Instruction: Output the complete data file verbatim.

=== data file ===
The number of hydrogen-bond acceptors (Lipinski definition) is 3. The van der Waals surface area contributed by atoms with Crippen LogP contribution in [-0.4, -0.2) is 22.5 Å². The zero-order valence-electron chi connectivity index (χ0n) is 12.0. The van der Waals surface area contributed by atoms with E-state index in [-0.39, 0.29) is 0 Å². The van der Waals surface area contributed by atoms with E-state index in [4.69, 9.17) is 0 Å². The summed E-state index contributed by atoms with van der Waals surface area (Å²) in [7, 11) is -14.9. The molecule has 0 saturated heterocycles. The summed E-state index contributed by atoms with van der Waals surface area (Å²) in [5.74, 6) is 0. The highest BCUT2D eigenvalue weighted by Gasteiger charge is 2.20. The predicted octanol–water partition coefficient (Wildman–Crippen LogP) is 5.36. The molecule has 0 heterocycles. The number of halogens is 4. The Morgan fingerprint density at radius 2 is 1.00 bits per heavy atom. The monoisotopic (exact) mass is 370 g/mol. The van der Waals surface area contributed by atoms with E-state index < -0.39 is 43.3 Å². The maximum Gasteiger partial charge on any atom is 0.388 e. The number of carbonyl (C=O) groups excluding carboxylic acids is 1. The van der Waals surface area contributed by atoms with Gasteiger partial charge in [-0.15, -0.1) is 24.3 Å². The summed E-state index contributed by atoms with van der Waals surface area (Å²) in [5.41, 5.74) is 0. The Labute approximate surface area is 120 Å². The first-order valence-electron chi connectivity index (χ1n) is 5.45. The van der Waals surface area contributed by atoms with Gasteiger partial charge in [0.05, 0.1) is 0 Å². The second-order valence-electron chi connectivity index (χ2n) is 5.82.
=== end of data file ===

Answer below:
The number of hydrogen-bond acceptors (Lipinski definition) is 3. The van der Waals surface area contributed by atoms with Crippen LogP contribution in [-0.4, -0.2) is 22.5 Å². The zero-order valence-electron chi connectivity index (χ0n) is 12.0. The van der Waals surface area contributed by atoms with E-state index in [-0.39, 0.29) is 0 Å². The van der Waals surface area contributed by atoms with E-state index in [4.69, 9.17) is 0 Å². The summed E-state index contributed by atoms with van der Waals surface area (Å²) in [7, 11) is -14.9. The molecule has 0 saturated heterocycles. The summed E-state index contributed by atoms with van der Waals surface area (Å²) in [5.74, 6) is 0. The highest BCUT2D eigenvalue weighted by Gasteiger charge is 2.20. The predicted octanol–water partition coefficient (Wildman–Crippen LogP) is 5.36. The molecule has 0 heterocycles. The number of halogens is 4. The Morgan fingerprint density at radius 2 is 1.00 bits per heavy atom. The monoisotopic (exact) mass is 370 g/mol. The van der Waals surface area contributed by atoms with E-state index < -0.39 is 43.3 Å². The maximum Gasteiger partial charge on any atom is 0.388 e. The number of carbonyl (C=O) groups excluding carboxylic acids is 1. The van der Waals surface area contributed by atoms with Gasteiger partial charge in [-0.15, -0.1) is 24.3 Å². The summed E-state index contributed by atoms with van der Waals surface area (Å²) in [5.41, 5.74) is 0. The Labute approximate surface area is 120 Å². The first-order valence-electron chi connectivity index (χ1n) is 5.45. The van der Waals surface area contributed by atoms with Gasteiger partial charge in [0.05, 0.1) is 0 Å². The second-order valence-electron chi connectivity index (χ2n) is 5.82.